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  • Writer's pictureMichelle R Brown

Unraveling the Mystery of Church Employees and Overtime Rules

As with anything that relates to the Federal government, not much is crystal clear and easy to understand, even when it is in writing. I recently had someone question an episode I did on church employees and who needed to abide by overtime rules. After doing further research, I learned something new and, of course, I have to share that with you because I can’t learn something cool and not tell you about it. So, I hope you’re ready to add another piece of church finance knowledge to that beautiful brain of yours. 


First, here is today’s quote by Greek Philosopher Aristotle, “We are what we repeatedly do. Excellence then, is not an act, but a habit.” 


Now, for today’s topic we will be discussing Fact Sheet 14A from the Wage & Hour Division of the United States Department of Labor. Fact Sheet 14A is subtitled “Non-Profit Organizations and the Fair Labor Standards Act (FLSA).” The Fact Sheet explains how employees are covered by this protection and just what it offers. First let’s state what protections the Act offers:

  • Minimum wage amounts

  • Overtime regulations

  • Record keeping requirements

  • Child labor standards


The objection to the advice I gave was that Non-Profit Organizations are exempt from the FLSA and are therefore not subject to overtime and minimum wage rules. There are two ways that employees meet the qualifications to be covered… 


#1 Enterprise Coverage


This type of coverage is for employees who work for businesses that generate at least $500,000 in annual Sales revenue. Non-profit organizations generally do not qualify for this coverage unless they actually engage in commercial activity that generates business income. Charitable donations are not considered business income. So what would be considered business income? A hospital gift shop or a clinic that provides low-cost medical services for a fee. The caveat here is that the income must be generated from activities that are operated for a business purpose and from the organization’s charitable activities. 


Here is the exact example used on the Fact Sheet:


A non-profit animal shelter provides free veterinary care, adoption services, and shelter for homeless animals (charitable activities). In addition, the shelter provides veterinary care for a fee to customers (commercial activities). If the revenue generated from the organization’s commercial activities is at least $500,000 in a year, the employees engaged in the commercial activities are protected by the FLSA on an enterprise basis. Employees of the organization’s charitable activities are not covered on an enterprise basis since those activities do not have a business purpose.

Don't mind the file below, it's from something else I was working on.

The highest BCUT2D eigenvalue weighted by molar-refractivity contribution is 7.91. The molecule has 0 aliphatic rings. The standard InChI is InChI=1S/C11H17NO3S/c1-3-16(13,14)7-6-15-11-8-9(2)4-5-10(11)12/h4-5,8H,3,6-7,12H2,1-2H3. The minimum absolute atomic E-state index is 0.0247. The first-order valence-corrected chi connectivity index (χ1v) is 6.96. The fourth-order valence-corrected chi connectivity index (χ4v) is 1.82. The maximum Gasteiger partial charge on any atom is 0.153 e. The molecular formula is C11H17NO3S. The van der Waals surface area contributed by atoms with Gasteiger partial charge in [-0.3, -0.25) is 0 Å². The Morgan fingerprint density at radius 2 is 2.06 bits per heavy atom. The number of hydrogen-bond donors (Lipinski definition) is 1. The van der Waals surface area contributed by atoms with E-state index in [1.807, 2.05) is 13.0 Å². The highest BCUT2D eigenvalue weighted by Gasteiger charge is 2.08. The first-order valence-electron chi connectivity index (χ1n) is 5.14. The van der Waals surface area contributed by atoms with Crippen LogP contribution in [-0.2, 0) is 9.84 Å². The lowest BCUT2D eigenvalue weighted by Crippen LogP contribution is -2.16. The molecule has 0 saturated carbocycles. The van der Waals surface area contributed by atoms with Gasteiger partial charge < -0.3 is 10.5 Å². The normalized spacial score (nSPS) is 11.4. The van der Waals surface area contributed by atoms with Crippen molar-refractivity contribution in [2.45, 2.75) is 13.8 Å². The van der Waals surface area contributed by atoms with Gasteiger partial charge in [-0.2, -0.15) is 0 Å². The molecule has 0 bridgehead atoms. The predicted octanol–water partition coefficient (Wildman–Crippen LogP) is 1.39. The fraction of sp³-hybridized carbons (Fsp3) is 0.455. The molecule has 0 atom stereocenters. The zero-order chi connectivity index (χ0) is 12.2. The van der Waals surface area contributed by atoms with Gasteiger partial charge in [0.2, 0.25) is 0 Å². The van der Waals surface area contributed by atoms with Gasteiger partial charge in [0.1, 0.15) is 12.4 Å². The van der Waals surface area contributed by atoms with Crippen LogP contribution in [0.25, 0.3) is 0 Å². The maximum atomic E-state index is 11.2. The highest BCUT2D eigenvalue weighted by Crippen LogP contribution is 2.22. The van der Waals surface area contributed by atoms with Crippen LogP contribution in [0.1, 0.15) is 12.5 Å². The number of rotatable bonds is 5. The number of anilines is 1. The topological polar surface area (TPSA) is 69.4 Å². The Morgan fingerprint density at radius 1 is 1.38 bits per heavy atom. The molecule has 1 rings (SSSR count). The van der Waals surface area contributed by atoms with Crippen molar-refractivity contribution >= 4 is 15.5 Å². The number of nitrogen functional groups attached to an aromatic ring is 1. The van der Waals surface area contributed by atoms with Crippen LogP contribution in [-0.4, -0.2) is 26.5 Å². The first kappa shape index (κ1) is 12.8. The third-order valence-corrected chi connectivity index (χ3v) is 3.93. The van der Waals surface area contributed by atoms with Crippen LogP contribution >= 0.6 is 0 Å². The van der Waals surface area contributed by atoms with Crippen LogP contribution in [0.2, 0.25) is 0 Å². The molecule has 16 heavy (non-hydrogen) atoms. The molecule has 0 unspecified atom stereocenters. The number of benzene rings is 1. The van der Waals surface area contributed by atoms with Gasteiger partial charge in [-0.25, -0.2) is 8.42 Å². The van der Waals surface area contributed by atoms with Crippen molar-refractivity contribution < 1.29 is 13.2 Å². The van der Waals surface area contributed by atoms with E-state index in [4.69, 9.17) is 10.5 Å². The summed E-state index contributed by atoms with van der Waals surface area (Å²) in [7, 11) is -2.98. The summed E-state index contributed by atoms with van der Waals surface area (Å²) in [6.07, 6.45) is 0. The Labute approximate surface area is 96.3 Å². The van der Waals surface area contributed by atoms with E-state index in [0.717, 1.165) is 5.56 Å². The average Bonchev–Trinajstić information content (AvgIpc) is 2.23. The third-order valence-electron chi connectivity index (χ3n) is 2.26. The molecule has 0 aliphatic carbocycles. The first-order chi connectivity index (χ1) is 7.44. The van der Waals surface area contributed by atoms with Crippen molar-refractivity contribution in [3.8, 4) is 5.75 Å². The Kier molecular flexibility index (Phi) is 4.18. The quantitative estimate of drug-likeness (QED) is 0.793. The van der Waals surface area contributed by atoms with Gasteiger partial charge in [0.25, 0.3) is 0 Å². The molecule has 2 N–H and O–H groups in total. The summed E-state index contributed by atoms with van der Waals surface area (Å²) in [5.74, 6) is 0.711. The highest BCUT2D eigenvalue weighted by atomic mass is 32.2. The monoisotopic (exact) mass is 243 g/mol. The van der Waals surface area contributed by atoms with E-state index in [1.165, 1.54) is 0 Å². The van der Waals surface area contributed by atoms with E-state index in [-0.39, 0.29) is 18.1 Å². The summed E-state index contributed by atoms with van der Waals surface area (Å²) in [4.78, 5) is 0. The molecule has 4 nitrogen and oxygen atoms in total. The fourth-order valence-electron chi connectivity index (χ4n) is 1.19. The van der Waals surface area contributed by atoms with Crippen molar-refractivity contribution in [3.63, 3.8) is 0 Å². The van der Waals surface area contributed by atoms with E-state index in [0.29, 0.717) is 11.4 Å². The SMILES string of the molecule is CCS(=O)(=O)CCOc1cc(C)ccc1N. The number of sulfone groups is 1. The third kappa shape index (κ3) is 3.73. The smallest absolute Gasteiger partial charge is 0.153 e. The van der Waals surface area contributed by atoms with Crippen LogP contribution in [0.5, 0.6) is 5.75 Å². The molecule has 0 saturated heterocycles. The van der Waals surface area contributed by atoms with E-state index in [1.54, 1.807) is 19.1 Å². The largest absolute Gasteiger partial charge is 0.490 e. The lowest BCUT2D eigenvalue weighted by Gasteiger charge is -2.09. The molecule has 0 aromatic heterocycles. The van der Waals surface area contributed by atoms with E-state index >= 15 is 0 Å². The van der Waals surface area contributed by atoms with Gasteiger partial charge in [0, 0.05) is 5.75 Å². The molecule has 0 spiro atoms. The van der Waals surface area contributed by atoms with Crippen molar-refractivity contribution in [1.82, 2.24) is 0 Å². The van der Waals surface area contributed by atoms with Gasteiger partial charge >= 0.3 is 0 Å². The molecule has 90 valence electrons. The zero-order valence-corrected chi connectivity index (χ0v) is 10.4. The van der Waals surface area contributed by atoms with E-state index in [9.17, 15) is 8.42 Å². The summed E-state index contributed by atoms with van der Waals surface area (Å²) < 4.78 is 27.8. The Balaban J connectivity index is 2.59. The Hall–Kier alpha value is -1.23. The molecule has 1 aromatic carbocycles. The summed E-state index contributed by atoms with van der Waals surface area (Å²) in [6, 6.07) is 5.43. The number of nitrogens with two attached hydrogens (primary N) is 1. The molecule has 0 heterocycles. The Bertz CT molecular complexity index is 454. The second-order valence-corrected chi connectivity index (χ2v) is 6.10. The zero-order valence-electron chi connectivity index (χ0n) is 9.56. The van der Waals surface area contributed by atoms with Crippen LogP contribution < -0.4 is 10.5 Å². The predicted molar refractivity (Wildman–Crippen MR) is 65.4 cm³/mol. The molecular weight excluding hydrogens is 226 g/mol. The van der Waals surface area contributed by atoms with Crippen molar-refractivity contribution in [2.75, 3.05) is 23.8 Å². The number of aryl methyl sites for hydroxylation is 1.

Now for the second way employees are covered under this Act, and the one that you most need to remember…


#2 Individual Coverage


Under this coverage, employees are entitled to its protections if they are engaged in “interstate commerce or in the production of goods for interstate commerce, or in any closely-related process or occupation directly essential to such production.”


What does that mean? If you have employees that do any of the following, they are entitled to protection.

  • Make/receive phone calls to anyone out of state

  • Ship/mail materials to another state

  • Transport persons or property to another state


Here is another example from the Fact Sheet:


Examples of employees who are involved in interstate commerce include those who: produce goods (such as a worker assembling components in a factory or a secretary typing letters in an office) that will be sent out of state, regularly make telephone calls to persons located in other states, handle records of interstate transactions, travel to other states on their jobs, and do janitorial work in buildings where goods are produced for shipment outside the state.


As you can see, it’s hard to say that your church employees don’t fall under the FLSA protections. Unless you have employees that don’t talk on the phone, send/receive emails, order supplies online or use supplies ordered in from another state, your employees ARE protected and must abide by the overtime regulations, minimum wage rules, record keeping requirements (this means tracking their hours/time cards) and child labor standards. 


You also may wonder about Volunteers. That’s covered on this Fact Sheet as well. There are three things you need to remember about volunteers:


  1. Individuals are NOT allowed to volunteer in commercial activities run by a non-profit organization (ex. Gift shop). 

  2. Volunteers are also not allowed to displace regular employed workers or perform work that would normally be done by a paid employee. For example, I can’t have volunteers at my store.  Another example would be firing your church bookkeeper in order to have a volunteer take over the duties.

  3. Paid employees of a Non-profit (church) are not allowed to volunteer for the same type of services that they are paid to provide as an employee. For example, the church secretary cannot work her paid hours/day then volunteer to come in and record business meeting minutes as it is the same type of work.


I hope you found this deep dive into church finance regulations enlightening. Remember, knowledge is power, especially when it comes to navigating the twists and turns of federal rules. Here’s to continuing efforts to keep those church finances in check and to never stop seeking knowledge!


So until next time my friend, let’s all strive to make an impact and not just an income. Take care and remember to always look your best, do your best and be your best.


To hear the podcast episode for this topic check out the Bookkeeping with a Purpose podcast on your favorite podcast app or here

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